September 01, 2009


 Zoo veterinarians win a seat on House Advisory Panel

Posted Aug. 15, 2009

The American Association of Zoo Veterinarians is the newest member of the Advisory Panel to the AVMA House of Delegates.

By a vote of 93.1 percent, AVMA delegates at the HOD regular annual session July 10 in Seattle overwhelmingly voted in support of Resolution 1, giving the AAZV a seat on the House of Delegates panel.

Advisory panel members do not vote on HOD actions, but instead, offer expert advice on a broad range of veterinary-related issues as needed.

The advisory panel includes representatives of eight other organizations: the American Association of Veterinary Laboratory Diagnosticians, Food and Drug Administration's Center for Veterinary Medicine, Centers for Disease Control and Prevention, Department of Homeland Security, National Assembly of State Animal Health Officials, National Association of State Public Health Veterinarians, and U.S. Department of Agriculture's Animal and Plant Health Inspection and Food Safety and Inspection services.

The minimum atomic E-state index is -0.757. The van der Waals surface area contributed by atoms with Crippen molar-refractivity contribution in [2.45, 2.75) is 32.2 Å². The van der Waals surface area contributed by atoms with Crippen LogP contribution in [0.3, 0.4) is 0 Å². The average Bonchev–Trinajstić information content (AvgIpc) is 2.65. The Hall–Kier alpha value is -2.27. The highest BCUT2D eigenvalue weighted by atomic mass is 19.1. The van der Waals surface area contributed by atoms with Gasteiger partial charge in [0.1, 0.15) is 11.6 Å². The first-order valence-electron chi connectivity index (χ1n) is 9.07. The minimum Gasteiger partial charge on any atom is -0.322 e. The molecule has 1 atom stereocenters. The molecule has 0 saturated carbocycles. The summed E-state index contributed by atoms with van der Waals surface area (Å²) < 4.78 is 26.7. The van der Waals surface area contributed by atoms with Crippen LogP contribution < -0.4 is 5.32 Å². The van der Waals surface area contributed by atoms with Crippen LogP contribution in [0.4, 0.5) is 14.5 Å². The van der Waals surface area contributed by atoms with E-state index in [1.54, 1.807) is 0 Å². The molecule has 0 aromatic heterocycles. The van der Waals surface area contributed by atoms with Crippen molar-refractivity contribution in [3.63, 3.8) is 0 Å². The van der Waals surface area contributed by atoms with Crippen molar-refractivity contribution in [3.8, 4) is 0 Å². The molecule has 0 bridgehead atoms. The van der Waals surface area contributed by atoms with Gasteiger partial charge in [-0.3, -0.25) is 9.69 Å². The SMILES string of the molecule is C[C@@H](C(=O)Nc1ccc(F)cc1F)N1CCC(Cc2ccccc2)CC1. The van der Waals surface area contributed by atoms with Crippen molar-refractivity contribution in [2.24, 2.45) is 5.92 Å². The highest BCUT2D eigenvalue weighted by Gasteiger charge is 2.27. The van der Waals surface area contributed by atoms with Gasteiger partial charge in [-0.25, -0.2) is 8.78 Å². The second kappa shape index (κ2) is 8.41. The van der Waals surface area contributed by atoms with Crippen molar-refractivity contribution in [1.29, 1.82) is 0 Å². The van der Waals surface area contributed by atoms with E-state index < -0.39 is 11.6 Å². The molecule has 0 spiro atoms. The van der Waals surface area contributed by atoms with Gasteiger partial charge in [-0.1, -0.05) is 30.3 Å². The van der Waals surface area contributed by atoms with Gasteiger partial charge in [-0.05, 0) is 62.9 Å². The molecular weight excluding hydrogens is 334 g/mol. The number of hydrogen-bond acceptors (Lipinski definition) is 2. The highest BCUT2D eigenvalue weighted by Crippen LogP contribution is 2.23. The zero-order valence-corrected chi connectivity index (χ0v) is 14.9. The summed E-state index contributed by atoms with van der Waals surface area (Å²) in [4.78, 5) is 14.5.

The House Advisory Committee authored Resolution 1. Although the AAZV membership is too small for it to qualify as a constituent allied organization in the HOD, the HAC believes the organization is an important informational resource.

In the resolution background, the HAC explained that zoo veterinarians protect the health of many nondomestic species as well as contribute to public health by helping prevent zoonotic diseases from spreading. In addition, they promote the health and welfare of the animals in zoo collections.

The HAC and Reference Committee 1 recommended the HOD pass Resolution 1, but the Executive Board suggested delegates vote down the measure. The board believed the AAZV didn't comport with the role of the advisory panel, which has been comprised entirely of representatives able to provide the HOD with a governmental view.

During deliberations over Resolution 1, Dr. Kim A. Nicholas, the Washington delegate, spoke in favor of the measure, saying that membership on the advisory panel is not exclusive to regulatory bodies or organizations with large memberships.

"Just because they don't have the (numbers), it doesn't mean they don't have the expertise to advise this House," Dr. Nicholas said.